2010); Nash-Putnam v. McCloud, 921 S.W.2d 170,
174-75 (Tenn. 1996). While this right is fundamental, it is
not absolute. The State may interfere with a parent's
rights in certain circumstances. In re Angela E.,
303 S.W.3d at 250. Our legislature has listed the grounds
upon which termination proceedings may be brought. Tenn. Code
Ann. § 36-1-113(g). Termination proceedings are
statutory, In re Angela E., 303 S.W.3d at 250;
Osborn v. Marr, 127 S.W.3d 737, 739 (Tenn. 2004),
and a parent's rights may be terminated only where a
statutory basis exists. Jones v. Garrett, 92 S.W.3d
835, 838 (Tenn. 2002); In the Matter of M.W.A., Jr.,
980 S.W.2d 620, 622 (Tenn. Ct. App. 1998).
terminate parental rights, a court must determine by clear
and convincing evidence the existence of at least one of the
statutory grounds for termination and that termination is in
the child's best interest. Tenn. Code Ann. §
36-1-113(c); In re Valentine, 79 S.W.3d 539, 546
(Tenn. 2002). "Clear and convincing evidence enables the
fact-finder to form a firm belief or conviction regarding the
truth of the facts, and eliminates any serious or substantial
doubt about the correctness of these factual findings."
In re Bernard T., 319 S.W.3d 586, 596 (Tenn. 2010)
(citations omitted). Unlike the preponderance of the evidence
standard, "[e]vidence satisfying the clear and
convincing standard establishes that the truth of the facts
asserted is highly probable." In re Audrey S.,
182 S.W.3d 838, 861 (Tenn. Ct. App. 2005).
ground for termination is established by clear and convincing
evidence, the trial court conducts a best interest analysis.
In re Angela E., 303 S.W.3d at 251 (citing In re
Marr, 194 S.W.3d 490, 498 (Tenn. Ct. App. 2005)).
"The best interest[ ] analysis is separate from and
subsequent to the determination that there is clear and
convincing evidence of grounds for termination."
Id. at 254. The existence of a ground for
termination "does not inexorably lead to the conclusion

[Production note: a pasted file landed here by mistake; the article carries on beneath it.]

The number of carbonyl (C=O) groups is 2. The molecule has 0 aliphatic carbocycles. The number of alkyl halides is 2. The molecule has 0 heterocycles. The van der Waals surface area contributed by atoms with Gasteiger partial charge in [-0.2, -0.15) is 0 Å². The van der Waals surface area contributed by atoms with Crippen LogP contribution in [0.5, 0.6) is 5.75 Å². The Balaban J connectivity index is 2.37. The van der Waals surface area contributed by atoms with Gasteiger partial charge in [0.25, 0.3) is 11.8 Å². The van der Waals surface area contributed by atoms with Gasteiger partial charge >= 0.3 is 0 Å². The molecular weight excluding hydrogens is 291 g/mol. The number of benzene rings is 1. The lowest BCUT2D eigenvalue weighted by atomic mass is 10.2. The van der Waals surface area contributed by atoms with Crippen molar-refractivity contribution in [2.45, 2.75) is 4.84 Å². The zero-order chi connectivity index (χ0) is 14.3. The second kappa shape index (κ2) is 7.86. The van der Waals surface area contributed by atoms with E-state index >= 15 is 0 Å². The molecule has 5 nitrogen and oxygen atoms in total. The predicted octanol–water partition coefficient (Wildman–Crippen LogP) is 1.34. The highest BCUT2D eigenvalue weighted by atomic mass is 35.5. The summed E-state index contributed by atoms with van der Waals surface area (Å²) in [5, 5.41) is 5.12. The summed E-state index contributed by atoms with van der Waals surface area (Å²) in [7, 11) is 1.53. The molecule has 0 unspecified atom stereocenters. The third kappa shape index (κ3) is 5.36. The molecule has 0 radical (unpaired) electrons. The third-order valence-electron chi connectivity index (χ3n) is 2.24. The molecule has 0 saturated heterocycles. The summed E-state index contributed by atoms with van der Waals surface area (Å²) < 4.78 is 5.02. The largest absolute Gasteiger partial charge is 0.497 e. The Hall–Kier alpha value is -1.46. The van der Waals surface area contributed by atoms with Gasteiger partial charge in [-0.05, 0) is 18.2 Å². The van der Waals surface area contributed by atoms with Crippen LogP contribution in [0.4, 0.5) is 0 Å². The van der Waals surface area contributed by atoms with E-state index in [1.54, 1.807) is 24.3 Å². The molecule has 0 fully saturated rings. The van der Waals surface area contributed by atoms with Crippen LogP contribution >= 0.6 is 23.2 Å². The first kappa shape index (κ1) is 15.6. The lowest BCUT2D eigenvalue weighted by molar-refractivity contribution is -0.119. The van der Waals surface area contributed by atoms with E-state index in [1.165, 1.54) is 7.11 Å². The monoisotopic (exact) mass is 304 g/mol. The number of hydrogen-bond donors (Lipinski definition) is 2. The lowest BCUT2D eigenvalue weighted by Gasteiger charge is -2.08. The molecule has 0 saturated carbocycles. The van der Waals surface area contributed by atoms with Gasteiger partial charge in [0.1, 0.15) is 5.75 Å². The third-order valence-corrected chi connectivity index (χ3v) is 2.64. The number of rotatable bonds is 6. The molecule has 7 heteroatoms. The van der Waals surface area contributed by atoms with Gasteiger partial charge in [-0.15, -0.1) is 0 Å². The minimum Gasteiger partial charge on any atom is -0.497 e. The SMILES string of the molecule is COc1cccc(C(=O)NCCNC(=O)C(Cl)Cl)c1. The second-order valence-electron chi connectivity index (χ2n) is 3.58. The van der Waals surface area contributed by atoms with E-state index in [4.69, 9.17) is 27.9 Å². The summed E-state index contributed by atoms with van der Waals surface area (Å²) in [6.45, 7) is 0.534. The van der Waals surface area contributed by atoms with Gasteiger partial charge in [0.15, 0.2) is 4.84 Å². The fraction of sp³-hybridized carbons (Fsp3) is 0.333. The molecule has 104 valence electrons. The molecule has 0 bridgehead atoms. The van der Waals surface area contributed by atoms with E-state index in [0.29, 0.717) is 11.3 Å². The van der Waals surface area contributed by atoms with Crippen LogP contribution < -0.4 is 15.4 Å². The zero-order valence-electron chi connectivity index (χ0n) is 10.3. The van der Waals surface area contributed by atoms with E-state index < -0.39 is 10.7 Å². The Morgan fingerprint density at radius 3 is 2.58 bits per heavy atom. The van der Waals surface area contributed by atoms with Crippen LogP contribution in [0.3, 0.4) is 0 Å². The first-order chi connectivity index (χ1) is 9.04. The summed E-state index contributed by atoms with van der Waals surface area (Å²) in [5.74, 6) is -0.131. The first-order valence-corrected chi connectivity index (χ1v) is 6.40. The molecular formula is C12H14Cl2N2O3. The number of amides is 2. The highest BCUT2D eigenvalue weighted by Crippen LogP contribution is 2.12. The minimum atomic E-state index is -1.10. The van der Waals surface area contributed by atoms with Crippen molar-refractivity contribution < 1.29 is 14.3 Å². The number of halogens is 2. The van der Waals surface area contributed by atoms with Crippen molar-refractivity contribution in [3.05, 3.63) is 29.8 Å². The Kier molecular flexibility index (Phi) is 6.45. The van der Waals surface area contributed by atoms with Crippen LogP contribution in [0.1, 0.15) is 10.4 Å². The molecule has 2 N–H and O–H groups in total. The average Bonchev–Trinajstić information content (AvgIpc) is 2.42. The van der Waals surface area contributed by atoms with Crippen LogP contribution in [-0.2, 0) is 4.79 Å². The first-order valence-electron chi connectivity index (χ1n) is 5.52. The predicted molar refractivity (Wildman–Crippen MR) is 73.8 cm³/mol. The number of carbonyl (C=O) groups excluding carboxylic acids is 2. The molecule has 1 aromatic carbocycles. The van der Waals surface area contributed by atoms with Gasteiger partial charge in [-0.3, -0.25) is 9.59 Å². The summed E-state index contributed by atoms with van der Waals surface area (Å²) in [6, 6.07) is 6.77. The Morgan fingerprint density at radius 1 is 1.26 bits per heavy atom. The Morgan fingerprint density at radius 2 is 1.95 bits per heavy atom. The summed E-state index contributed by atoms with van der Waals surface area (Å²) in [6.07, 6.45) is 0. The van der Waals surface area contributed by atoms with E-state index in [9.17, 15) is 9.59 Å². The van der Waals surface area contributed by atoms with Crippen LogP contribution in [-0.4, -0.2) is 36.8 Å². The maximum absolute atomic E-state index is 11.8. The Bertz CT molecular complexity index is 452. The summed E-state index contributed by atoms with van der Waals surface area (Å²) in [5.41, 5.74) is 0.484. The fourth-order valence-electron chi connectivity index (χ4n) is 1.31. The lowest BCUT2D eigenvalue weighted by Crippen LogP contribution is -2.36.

that termination of a parent's rights is in the best
interest of the child." In re C.B.W., No.
M2005-01817-COA-R3-PT, 2006 WL 1749534, at *6 (Tenn. Ct.
App., filed June 26, 2006).
required to review all of the trial court's findings with
respect to grounds and best interest. In re
Carrington, 483 S.W.3d 507, 525-26 (Tenn. 2016)
("[W]e hold that in an appeal from an order terminating
parental rights the Court of Appeals must review the trial
court's findings as to each ground for termination and as
to whether termination is in the child's best interest[
], regardless of whether the parent challenges these findings
Supreme Court has recently delineated our standard of review:
An appellate court reviews a trial court's findings of
fact in termination proceedings using the standard of review
in Tenn. R. App. P. 13(d). Under Rule 13(d), appellate courts
review factual findings de novo on the record and accord
these findings a presumption of correctness unless the
evidence preponderates otherwise. In light of the heightened
burden of proof in termination proceedings, however, the
reviewing court must make its own determination as to whether
the facts, either as found by the trial court or as supported
by a preponderance of the evidence, amount to clear and
convincing evidence of the elements necessary to terminate
parental rights. The trial court's ruling that the
evidence sufficiently supports termination of parental rights
is a conclusion of law, which appellate courts review de novo
with no presumption of correctness. Additionally, all other
questions of law in parental termination appeals, as in other
appeals, are reviewed de novo with no presumption of
Id. at 523-24 (internal citations omitted).
"When a trial court has seen and heard witnesses,
especially where issues of credibility and weight of oral
testimony are involved, considerable deference must be
accorded to . . . the trial court's factual
findings." In re Adoption of S.T.D., No.
E2007-01240-COA-R3-PT, 2007 WL 3171034, at *4 (Tenn. Ct.
App., filed Oct. 30, 2007) (citing Seals v.